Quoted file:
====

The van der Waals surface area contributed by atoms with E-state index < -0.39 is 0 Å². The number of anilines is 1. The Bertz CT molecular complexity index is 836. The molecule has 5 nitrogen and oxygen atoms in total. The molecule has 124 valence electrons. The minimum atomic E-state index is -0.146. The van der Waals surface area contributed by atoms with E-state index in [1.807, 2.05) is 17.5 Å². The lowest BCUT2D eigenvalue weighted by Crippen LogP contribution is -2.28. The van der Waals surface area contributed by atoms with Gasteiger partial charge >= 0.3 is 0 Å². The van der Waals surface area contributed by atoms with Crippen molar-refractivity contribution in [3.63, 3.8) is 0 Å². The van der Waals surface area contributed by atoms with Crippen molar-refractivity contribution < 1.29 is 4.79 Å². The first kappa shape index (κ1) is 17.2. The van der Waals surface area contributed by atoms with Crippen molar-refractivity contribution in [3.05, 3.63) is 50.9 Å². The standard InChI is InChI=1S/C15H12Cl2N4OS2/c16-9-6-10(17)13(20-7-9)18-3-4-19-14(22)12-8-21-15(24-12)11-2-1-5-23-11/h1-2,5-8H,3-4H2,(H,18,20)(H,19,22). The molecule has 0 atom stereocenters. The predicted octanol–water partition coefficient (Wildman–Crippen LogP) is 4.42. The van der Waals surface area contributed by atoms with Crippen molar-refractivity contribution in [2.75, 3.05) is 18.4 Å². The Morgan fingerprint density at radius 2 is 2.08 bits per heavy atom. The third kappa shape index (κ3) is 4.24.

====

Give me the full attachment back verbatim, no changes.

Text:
The van der Waals surface area contributed by atoms with E-state index < -0.39 is 0 Å². The number of anilines is 1. The Bertz CT molecular complexity index is 836. The molecule has 5 nitrogen and oxygen atoms in total. The molecule has 124 valence electrons. The minimum atomic E-state index is -0.146. The van der Waals surface area contributed by atoms with E-state index in [1.807, 2.05) is 17.5 Å². The lowest BCUT2D eigenvalue weighted by Crippen LogP contribution is -2.28. The van der Waals surface area contributed by atoms with Gasteiger partial charge >= 0.3 is 0 Å². The van der Waals surface area contributed by atoms with Crippen molar-refractivity contribution in [3.63, 3.8) is 0 Å². The van der Waals surface area contributed by atoms with Crippen molar-refractivity contribution < 1.29 is 4.79 Å². The first kappa shape index (κ1) is 17.2. The van der Waals surface area contributed by atoms with Crippen molar-refractivity contribution in [3.05, 3.63) is 50.9 Å². The standard InChI is InChI=1S/C15H12Cl2N4OS2/c16-9-6-10(17)13(20-7-9)18-3-4-19-14(22)12-8-21-15(24-12)11-2-1-5-23-11/h1-2,5-8H,3-4H2,(H,18,20)(H,19,22). The molecule has 0 atom stereocenters. The predicted octanol–water partition coefficient (Wildman–Crippen LogP) is 4.42. The van der Waals surface area contributed by atoms with Crippen molar-refractivity contribution in [2.75, 3.05) is 18.4 Å². The Morgan fingerprint density at radius 2 is 2.08 bits per heavy atom. The third kappa shape index (κ3) is 4.24.